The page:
Printed collection of texts (essays, articles, stories, poems), often illustrated, that is produced at regular intervals. Modern magazines have roots in early printed pamphlets, broadsides, chapbooks, and almanacs. One of the first magazines was the German Erbauliche Monaths-Unterredungen (“Edifying Monthly Discussions”), issued from 1663 to 1668. In the early 18th century Joseph Addison and Richard Steele brought out the influential periodicals The Tatler and The Spectator; other critical reviews began in the mid 1700s. By the 19th century, magazines catering to specialized audiences had developed, including the women's weekly, the religious and missionary review, and the illustrated magazine. One of the greatest benefits to magazine publishing in the late 19th and early 20th centuries was the addition of advertisements as a means of financial support. Subsequent developments included more illustrations and vastly greater specialization. With the computer age, magazines (“e-zines”) also became available over the Internet.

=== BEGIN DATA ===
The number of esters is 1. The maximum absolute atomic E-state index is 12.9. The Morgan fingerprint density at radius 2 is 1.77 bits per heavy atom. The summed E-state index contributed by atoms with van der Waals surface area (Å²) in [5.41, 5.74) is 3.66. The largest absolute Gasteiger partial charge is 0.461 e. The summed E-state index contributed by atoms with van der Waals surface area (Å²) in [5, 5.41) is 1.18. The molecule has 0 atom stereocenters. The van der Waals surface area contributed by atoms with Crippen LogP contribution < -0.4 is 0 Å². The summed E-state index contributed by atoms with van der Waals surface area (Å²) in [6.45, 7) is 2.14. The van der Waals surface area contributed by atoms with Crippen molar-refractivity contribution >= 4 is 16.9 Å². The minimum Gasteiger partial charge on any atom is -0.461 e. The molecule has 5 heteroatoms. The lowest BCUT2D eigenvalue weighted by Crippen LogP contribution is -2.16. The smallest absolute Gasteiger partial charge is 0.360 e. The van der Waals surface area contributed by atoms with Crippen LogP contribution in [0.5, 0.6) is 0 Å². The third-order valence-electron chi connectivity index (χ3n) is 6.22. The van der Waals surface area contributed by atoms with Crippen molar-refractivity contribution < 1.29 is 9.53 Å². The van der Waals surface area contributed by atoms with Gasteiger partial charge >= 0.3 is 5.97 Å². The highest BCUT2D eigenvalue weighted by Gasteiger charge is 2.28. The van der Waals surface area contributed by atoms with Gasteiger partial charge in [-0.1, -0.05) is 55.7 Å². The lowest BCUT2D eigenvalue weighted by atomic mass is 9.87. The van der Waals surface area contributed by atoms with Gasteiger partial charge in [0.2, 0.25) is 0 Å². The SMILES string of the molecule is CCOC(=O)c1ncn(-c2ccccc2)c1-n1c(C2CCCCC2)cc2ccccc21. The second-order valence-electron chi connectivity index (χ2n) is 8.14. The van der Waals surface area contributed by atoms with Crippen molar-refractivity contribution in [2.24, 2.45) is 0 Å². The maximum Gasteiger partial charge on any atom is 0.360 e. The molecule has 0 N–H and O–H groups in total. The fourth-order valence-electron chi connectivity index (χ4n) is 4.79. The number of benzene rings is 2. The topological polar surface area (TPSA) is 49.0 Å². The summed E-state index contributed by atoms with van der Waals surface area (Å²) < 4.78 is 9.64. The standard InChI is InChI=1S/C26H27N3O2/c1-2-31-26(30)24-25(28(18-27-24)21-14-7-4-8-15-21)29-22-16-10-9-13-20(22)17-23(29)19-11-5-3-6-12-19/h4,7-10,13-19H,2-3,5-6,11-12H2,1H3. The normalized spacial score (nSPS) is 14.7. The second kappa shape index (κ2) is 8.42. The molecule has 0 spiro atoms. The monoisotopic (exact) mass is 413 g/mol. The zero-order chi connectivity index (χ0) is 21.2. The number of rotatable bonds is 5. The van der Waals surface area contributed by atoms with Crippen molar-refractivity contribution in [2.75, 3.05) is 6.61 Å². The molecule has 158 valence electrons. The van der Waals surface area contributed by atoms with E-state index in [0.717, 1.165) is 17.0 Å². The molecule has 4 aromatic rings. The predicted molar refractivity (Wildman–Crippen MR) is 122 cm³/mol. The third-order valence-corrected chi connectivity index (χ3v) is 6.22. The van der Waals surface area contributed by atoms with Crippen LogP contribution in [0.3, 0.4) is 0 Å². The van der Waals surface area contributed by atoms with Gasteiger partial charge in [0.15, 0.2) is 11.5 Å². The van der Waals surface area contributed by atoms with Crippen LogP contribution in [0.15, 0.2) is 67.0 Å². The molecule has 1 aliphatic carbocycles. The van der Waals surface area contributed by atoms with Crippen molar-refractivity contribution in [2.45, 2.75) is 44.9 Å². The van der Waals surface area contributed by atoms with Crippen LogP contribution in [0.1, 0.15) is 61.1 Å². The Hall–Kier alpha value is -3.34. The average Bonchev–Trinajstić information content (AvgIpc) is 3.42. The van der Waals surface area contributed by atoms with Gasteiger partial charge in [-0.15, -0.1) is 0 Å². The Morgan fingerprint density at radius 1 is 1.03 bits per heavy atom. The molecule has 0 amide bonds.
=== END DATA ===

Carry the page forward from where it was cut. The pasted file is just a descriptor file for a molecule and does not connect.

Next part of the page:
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Any of various small, usually avant-garde periodicals devoted to serious literary writings. The name signifies most of all a usually noncommercial manner of editing, managing, and financing. They were published from circa 1880 through much of the 20th century and flourished in the U.S. and England, though French and German writers also benefited from them. Foremost among them were two U.S. periodicals,
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Constellations is a quarterly peer-reviewed journal of critical and democratic theory. It is edited by Nadia Urbinati and Andrew Arato and published at the New School for Social Research. Past contributors include Jürgen Habermas, Richard Rorty, Jacques Derrida, Etienne Balibar, Ernesto Laclau,Rainer Forst, Axel Honneth, Ulrich Beck,Pierre Bourdieu and Seyla Benhabib, who is also a co-founding former editor.